Where is Jeffrey Beall when we so desperately need him?
I saw a tip in an article that Google Scholar provided Journal Reports that would be useful in evaluating where to send a manuscript. So I undertook a Google search and the autofill suggested “google scholar journal citation reports” and so I accepted it. The top item was inviting and sounded impressive:
I I I was distracted by the prominence of this recommendation in the Google search and the large numbers from noticing that it was on top because it was being promoted [Green “Ad” box]. When I opened the link, things at first looked even more impressive:
But the numbers were again too big and the sweep of coverage too great not arouse suspicion.
So I clicked on the “Home” button. I was led to an all-too-familiar site:
I recall that the recently disabled Bealls Predatory Open Access Publishers List had lots to say about this publisher. But that resource has seemed to vanished.
Fortunately, Wikipedia is uncharacteristically blunt about Omics International:
OMICS Publishing Group is a publisher of open access journals that is widely regarded as predatory. It issued its first publication in 2008. According to a 2012 article in The Chronicle of Higher Education about 60 percent of the group’s 200 journals had never actually published anything.
Academics and the United States government have questioned the validity of peer review by OMICS journals, the appropriateness of author fees and marketing, and the apparent advertising of the names of scientists as journal editors or conference speakers without their knowledge or permission. As a result, the U.S. National Institutes of Health does not accept OMICS publications for listing in PubMed Central and sent a cease-and-desist letter to OMICS in 2013, demanding that OMICS discontinue false claims of affiliation with U.S. government entities or employees. OMICS has responded to criticisms by avowing a commitment to open access publishing, claiming that detractors are traditional subscription-based publishers who feel threatened by their open access publishing model, and threatening a prominent critic with a US$1 billion suit.
If you click on the link for the “prominent critic “ on the Wikipedia page, it takes you to a 2013 Chronicle article. You discover that the critic is none other than Jeffrey Beall.
The publisher, the OMICS Publishing Group, based in India, is also warning that Mr. Beall could be imprisoned for up to three years under India’s Information Technology Act, according to a letter from the group’s lawyer. Mr. Beall received the letter on Tuesday from IP Markets, an Indian firm that manages intellectual-property rights.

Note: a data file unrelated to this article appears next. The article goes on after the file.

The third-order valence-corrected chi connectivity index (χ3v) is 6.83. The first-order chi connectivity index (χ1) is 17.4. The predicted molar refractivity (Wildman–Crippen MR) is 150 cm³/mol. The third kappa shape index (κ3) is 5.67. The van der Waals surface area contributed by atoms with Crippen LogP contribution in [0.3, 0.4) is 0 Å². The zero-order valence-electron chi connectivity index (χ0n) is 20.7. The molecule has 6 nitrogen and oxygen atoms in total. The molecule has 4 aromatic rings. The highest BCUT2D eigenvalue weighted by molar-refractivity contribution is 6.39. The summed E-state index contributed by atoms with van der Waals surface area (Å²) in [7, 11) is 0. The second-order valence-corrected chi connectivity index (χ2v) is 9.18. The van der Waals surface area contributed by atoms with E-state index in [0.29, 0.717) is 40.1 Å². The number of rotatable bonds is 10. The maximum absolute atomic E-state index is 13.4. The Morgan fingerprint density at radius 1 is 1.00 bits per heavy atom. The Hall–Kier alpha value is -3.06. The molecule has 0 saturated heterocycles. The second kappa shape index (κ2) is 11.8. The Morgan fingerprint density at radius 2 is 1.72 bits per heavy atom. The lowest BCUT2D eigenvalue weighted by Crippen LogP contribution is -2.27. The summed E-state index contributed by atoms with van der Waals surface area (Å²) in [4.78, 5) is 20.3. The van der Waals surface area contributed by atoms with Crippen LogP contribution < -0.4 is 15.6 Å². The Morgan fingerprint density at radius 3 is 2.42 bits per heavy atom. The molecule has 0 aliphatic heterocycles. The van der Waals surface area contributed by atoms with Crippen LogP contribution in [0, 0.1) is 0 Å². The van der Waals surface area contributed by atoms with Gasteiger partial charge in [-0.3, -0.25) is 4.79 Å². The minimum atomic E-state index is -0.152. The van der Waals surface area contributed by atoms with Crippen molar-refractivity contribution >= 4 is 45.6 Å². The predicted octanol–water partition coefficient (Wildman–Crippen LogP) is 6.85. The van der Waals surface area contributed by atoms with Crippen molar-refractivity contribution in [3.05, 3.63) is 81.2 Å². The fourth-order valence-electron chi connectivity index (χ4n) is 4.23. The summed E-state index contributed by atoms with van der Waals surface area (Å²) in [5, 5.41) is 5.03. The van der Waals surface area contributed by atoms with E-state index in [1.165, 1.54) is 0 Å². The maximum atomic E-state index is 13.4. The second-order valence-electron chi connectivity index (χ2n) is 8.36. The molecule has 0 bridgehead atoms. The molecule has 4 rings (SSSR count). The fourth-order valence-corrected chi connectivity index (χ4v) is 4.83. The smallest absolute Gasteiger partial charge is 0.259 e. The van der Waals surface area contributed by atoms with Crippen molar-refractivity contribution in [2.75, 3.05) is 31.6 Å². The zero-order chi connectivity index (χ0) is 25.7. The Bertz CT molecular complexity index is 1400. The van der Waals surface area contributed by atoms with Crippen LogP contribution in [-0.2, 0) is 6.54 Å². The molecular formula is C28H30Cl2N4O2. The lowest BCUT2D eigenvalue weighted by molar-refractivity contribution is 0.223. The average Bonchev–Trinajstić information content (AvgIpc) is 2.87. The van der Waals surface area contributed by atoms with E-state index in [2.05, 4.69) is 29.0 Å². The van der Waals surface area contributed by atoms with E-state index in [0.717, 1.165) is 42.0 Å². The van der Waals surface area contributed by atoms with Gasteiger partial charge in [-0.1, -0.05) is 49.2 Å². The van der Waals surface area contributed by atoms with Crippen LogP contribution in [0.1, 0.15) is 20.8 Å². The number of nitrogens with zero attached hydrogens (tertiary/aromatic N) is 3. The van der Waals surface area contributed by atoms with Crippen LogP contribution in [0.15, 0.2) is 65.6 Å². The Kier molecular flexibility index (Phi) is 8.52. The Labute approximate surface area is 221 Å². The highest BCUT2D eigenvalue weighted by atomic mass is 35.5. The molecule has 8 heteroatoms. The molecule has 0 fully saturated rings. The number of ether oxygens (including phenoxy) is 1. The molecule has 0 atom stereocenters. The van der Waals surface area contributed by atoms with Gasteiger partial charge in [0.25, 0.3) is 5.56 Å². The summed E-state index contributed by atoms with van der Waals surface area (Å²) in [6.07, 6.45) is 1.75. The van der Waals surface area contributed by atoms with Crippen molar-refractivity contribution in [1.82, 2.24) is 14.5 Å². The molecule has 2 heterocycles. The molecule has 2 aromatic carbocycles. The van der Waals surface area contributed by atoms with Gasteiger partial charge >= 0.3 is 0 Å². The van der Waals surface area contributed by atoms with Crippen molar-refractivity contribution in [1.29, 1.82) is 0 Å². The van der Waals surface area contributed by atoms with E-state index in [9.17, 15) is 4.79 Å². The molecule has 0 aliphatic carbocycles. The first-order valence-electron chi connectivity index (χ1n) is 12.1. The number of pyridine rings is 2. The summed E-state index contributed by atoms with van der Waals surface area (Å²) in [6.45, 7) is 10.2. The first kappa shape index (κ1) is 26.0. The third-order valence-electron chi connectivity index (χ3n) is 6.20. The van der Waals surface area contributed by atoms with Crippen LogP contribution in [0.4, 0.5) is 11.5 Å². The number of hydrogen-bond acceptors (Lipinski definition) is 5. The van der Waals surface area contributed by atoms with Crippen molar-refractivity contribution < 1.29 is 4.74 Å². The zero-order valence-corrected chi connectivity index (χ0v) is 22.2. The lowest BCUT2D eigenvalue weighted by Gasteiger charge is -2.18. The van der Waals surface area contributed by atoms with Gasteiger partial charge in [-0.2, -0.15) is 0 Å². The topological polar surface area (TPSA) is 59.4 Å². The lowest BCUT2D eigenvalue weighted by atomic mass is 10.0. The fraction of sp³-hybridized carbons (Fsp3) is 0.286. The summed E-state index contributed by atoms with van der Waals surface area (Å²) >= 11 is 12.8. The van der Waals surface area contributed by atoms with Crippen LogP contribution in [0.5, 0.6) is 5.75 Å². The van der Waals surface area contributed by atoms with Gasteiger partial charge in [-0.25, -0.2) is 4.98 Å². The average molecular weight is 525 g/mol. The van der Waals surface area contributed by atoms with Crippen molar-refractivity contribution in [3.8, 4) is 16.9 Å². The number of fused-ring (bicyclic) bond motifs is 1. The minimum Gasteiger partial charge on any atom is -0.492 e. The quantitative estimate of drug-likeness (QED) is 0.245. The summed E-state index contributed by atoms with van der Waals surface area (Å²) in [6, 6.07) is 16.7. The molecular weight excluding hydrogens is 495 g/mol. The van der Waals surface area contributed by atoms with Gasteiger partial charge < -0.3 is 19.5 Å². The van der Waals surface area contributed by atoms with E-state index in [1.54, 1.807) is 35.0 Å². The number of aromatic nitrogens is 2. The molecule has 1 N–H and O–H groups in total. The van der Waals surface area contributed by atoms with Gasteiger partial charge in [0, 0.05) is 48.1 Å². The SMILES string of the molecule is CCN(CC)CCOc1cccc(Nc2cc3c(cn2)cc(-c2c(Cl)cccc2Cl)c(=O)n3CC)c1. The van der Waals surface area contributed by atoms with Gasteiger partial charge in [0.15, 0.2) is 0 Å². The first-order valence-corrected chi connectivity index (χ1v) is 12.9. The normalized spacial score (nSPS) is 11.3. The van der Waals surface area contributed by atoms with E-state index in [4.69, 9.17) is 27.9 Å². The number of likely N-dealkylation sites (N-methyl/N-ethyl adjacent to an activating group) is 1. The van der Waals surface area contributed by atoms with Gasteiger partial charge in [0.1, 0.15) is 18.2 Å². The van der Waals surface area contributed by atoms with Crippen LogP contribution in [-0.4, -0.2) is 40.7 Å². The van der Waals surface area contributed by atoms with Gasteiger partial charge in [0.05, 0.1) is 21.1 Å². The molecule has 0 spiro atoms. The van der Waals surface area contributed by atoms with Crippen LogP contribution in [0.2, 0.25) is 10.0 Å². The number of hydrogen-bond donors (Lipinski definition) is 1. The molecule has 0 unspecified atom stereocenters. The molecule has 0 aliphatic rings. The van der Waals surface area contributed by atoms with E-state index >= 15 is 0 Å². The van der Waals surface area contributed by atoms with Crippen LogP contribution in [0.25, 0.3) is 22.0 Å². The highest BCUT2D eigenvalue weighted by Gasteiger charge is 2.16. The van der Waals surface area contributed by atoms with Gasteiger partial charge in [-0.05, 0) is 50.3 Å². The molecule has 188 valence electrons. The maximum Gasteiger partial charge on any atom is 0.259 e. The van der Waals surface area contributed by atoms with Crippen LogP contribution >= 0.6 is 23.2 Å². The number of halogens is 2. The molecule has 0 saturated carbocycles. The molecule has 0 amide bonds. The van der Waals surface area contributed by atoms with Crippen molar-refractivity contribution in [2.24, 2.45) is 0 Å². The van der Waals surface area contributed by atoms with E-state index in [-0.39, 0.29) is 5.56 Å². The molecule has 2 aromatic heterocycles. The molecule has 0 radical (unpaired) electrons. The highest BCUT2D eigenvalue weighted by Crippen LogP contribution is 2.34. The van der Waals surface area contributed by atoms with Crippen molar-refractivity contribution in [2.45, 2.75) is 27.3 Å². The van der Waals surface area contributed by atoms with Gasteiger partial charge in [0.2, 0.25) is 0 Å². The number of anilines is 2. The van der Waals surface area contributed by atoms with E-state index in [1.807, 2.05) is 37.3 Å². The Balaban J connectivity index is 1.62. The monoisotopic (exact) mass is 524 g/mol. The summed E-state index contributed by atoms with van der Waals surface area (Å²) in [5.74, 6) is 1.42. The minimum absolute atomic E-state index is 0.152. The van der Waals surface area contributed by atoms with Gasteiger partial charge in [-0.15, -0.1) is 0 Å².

“I found the letter to be poorly written and personally threatening,” Mr. Beall said. “I think the letter is an attempt to detract from the enormity of OMICS’s editorial practices.” Mr. Beall believes he has documented all the statements he made about OMICS.
A serious threat? Commentators on the Chronicle article noted:
OK, any lawyers reading here, do you think a U.S. court really would enforce such a judgment entered in India? Somehow I doubt it, but I’d interested to know.
Just as U.S. courts can impose sanctions on foreign citizens for violating its own laws (there are numerous cases), a foreign court can impose sanctions on a U.S. citizen. Whether or not Mr. Beall stands trial India, a judgment against him ca be entered, and he will have to live with its consequences. Those consequences are not trivial.
This is incorrect. In the United States, the SPEECH Act protects citizens from foreign judgments premised on speech, unless the foreign country has protections for speech comparable to America’s.
That may be the US law, but foreign courts are not bound US law, unless there are specific reciprocity treatises to protect each others citizens in such cases. The case here goes beyond free speech.
The thread goes on from there, but you get the flavor of it.
Could threats or actual legal action from OMICS explain the sudden vanishing of Beall’s List from the Internet?
Regardless, where is Jeffrey Beall when we so desperately need him?
The listing I wanted was obtained with “google scholar journal list”
The long list gives only h-5 index and H-5 median, valuable for some purposes, but not mine.
A more useful link was Scholarly Research Impact Metrics. I recommend sticking with it.
To search for open access journals, there is the comprehensive and legitimate:
DOAJ is a community-curated online directory that indexes and provides access to high quality, open access, peer-reviewed journals.
I recommend this source, but I worry that in seeking it, naïve authors will stumble on the predatory OMIC site with its easily confused name. Seemingly impressive claims will entrap the naïve and inattentive who don’t keep probing.
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